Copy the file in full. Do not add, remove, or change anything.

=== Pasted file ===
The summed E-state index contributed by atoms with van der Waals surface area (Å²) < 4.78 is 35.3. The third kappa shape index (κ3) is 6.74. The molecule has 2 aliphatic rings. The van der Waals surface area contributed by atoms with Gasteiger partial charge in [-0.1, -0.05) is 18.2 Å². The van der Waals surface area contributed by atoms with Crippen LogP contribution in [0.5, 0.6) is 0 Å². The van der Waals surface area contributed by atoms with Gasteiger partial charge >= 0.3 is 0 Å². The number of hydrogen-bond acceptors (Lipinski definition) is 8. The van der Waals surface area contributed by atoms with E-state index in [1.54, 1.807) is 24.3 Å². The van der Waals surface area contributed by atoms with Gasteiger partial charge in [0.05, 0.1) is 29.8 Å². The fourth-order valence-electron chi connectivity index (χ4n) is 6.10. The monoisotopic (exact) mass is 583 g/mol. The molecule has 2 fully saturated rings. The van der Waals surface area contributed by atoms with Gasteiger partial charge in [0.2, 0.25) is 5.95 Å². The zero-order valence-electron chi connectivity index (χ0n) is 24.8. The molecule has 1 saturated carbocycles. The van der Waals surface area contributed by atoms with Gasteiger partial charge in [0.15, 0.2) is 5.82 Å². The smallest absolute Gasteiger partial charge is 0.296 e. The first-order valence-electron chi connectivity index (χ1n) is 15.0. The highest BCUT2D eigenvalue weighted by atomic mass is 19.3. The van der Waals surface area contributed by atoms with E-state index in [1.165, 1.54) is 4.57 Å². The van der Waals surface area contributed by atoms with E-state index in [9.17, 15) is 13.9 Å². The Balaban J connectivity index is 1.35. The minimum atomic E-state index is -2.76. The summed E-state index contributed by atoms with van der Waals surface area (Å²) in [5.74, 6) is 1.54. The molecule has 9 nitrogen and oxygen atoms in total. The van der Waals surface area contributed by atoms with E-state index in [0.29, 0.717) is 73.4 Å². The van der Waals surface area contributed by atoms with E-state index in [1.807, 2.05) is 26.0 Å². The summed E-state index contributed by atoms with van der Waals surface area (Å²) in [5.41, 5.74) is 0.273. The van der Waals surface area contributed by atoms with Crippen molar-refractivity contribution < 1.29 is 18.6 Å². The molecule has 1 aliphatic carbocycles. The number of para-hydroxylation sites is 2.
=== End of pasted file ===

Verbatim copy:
The summed E-state index contributed by atoms with van der Waals surface area (Å²) < 4.78 is 35.3. The third kappa shape index (κ3) is 6.74. The molecule has 2 aliphatic rings. The van der Waals surface area contributed by atoms with Gasteiger partial charge in [-0.1, -0.05) is 18.2 Å². The van der Waals surface area contributed by atoms with Crippen LogP contribution in [0.5, 0.6) is 0 Å². The van der Waals surface area contributed by atoms with Gasteiger partial charge >= 0.3 is 0 Å². The number of hydrogen-bond acceptors (Lipinski definition) is 8. The van der Waals surface area contributed by atoms with E-state index in [1.54, 1.807) is 24.3 Å². The van der Waals surface area contributed by atoms with Gasteiger partial charge in [0.05, 0.1) is 29.8 Å². The fourth-order valence-electron chi connectivity index (χ4n) is 6.10. The monoisotopic (exact) mass is 583 g/mol. The molecule has 2 fully saturated rings. The van der Waals surface area contributed by atoms with Gasteiger partial charge in [0.2, 0.25) is 5.95 Å². The zero-order valence-electron chi connectivity index (χ0n) is 24.8. The molecule has 1 saturated carbocycles. The van der Waals surface area contributed by atoms with Gasteiger partial charge in [0.15, 0.2) is 5.82 Å². The smallest absolute Gasteiger partial charge is 0.296 e. The first-order valence-electron chi connectivity index (χ1n) is 15.0. The highest BCUT2D eigenvalue weighted by atomic mass is 19.3. The van der Waals surface area contributed by atoms with E-state index in [1.165, 1.54) is 4.57 Å². The van der Waals surface area contributed by atoms with E-state index in [9.17, 15) is 13.9 Å². The Balaban J connectivity index is 1.35. The minimum atomic E-state index is -2.76. The summed E-state index contributed by atoms with van der Waals surface area (Å²) in [5.74, 6) is 1.54. The molecule has 9 nitrogen and oxygen atoms in total. The van der Waals surface area contributed by atoms with E-state index in [0.29, 0.717) is 73.4 Å². The van der Waals surface area contributed by atoms with E-state index in [1.807, 2.05) is 26.0 Å². The summed E-state index contributed by atoms with van der Waals surface area (Å²) in [5.41, 5.74) is 0.273. The van der Waals surface area contributed by atoms with Crippen molar-refractivity contribution < 1.29 is 18.6 Å². The molecule has 1 aliphatic carbocycles. The number of para-hydroxylation sites is 2.